Brown Widow Spiders


Actual Size: ¼ to 1”

Characteristics: Black or dark brown; orange or yellow hourglass marking on the underside of the abdomen.

Legs: 8

Habitat: Builds webs in secluded, protected sites such as empty containers, buckets, entryway corners, storage closets, and garages.


  • Male and immature brown widows do not bite.
  • Timid spider species and avoids human interaction.
  • Has an hourglass on its underside like the black widow, but is yellow to orange in color.

Brown Widow Spider Identification


What Do Brown Widow Spiders Look Like?

Brown widow spiders, also known as cobweb spiders because of their irregular webs, are a common spider species in North Carolina. They are often mistaken for black widows due to their similar shape. They have a tan to dark brown color, with mottled patterns on their bodies. Their most distinctive feature is an orange to yellow hourglass marking on the underside of their abdomen. Brown Widows are medium-sized spiders, with females being larger than males.

Signs of a Brown Widow Spider Infestation

Signs of a brown widow spider infestation include sightings of the spiders themselves, their unique spiky egg sacs, and their irregular, tangled webs. These webs are often found in sheltered, out-of-the-way places around homes and gardens.


Habitat, Diet, Life Cycle & Bites


Where Do Brown Widow Spiders Live?

Brown widow spiders are found in various parts of the world, including the southern United States, Caribbean Islands, parts of Australia, South Africa, Japan, and Cyprus.

In these regions, they adapt to a range of environments, both indoors and outdoors. Outdoors, they favor sheltered, quiet areas like under rocks, in woodpiles, in mailboxes, garages or within debris and window frames. Inside, they often inhabit cluttered, infrequently used spaces such as garages, basements, and attics. This adaptability to diverse habitats makes them a common presence in their respective regions

Brown widow spiders are adaptable and can live in both natural and urban environments. They are more prevalent in warmer climates and are common in the southern United States.

Diet of a Brown Widow Spider

Their diet primarily consists of small insects like flies, mosquitoes, and other small arthropods. They use their webs to capture prey, which they then immobilize with their venom.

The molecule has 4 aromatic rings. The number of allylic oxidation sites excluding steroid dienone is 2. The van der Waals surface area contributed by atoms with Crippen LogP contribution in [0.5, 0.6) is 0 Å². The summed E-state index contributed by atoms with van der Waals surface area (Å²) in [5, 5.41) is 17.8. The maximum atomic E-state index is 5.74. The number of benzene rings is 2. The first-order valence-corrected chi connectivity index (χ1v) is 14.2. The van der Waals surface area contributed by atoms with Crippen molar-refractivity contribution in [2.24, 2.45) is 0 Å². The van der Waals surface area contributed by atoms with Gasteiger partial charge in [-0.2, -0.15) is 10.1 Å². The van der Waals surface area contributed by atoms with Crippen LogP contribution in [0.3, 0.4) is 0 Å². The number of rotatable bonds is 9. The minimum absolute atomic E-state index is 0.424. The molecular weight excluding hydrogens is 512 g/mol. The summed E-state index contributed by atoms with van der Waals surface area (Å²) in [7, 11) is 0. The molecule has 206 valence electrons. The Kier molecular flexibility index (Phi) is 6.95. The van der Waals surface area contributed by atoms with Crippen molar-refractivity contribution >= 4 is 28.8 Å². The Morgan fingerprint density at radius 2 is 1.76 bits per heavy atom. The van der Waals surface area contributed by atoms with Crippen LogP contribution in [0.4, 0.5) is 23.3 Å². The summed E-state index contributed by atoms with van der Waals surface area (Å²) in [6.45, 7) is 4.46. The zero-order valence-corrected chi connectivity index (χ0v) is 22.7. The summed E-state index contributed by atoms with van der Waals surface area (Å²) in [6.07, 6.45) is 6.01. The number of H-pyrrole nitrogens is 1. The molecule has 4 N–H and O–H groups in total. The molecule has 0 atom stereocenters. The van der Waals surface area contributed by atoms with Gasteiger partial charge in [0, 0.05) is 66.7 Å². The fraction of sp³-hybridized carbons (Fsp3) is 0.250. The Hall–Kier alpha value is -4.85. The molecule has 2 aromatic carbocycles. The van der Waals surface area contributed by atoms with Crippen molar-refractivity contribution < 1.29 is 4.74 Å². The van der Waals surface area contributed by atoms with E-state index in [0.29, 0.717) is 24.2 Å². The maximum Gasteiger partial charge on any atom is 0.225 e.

Life Cycle of a Brown Widow Spider

The life cycle of the brown widow spider includes egg, spiderling, and adult stages. Females lay eggs in uniquely textured, spiky sacs, which protect the eggs until they hatch. The spiderlings disperse and grow to adulthood over several months.

Brown Widow Spider Bites

The bite of a brown widow spider is minor in comparison to that of a black widow and does not cause the same symptoms as a black widow bite. 

Brown widow spider venom is twice as potent as black widow venom, however, it is believed the brown widow does not inject the same amount of neurotoxin. This species is timid and avoids human interaction. 

In fact, males and immature brown widow spiders do not bite at all. While brown widow spider bites are typically not medically threatening, it is important for sensitive individuals to seek medical attention in the event of severe pain and swelling.


Are Brown Widow Spiders Dangerous?

While their venom is potent, brown widow spiders are generally less aggressive than black widows and their bites are less dangerous. However, individuals with allergies or sensitivities to spider venom may experience more severe reactions.

How to Get Rid of Brown Widow Spiders?

Removal of brown widow spiders involves cleaning and decluttering potential habitats, sealing cracks and crevices, and using spider traps. Professional spider extermination is recommended for widespread infestations – contact us today

Brown Widow Spider Prevention Tips

Prevent brown widow spiders by maintaining a clean and clutter-free environment, especially in outdoor areas like gardens and patios. Regular inspections and removal of unwanted debris can deter spiders from settling.





What Are the Symptoms of a Brown Widow Spider Bite?

Symptoms of a brown widow bite can include localized pain, redness, and swelling. Severe reactions are rare but can occur in sensitive individuals.

Are Brown Widow Spiders as Dangerous as Black Widow Spiders?

Brown widow spiders are less aggressive and their venom is considered less toxic than that of black widows. Bites are rare and typically less severe.

Are Brown Widow Spiders Aggressive?

Brown widow spiders are generally not aggressive and tend to retreat rather than bite.

What Do You Do If You Find a Brown Widow Spider?

It’s best to leave it alone or carefully remove it. Consider contacting professional spider exterminators if you’re concerned about an infestation.

Which States Have Brown Widow Spiders?

Brown widow spiders are primarily found in the southeastern United States but have been spreading to other areas.

Is a Brown Widow Spider the Same as a Brown Recluse Spider?

No, they are different species. Brown widows are a type of widow spider, known for their neurotoxic venom, while brown recluse spiders are known for their necrotic venom.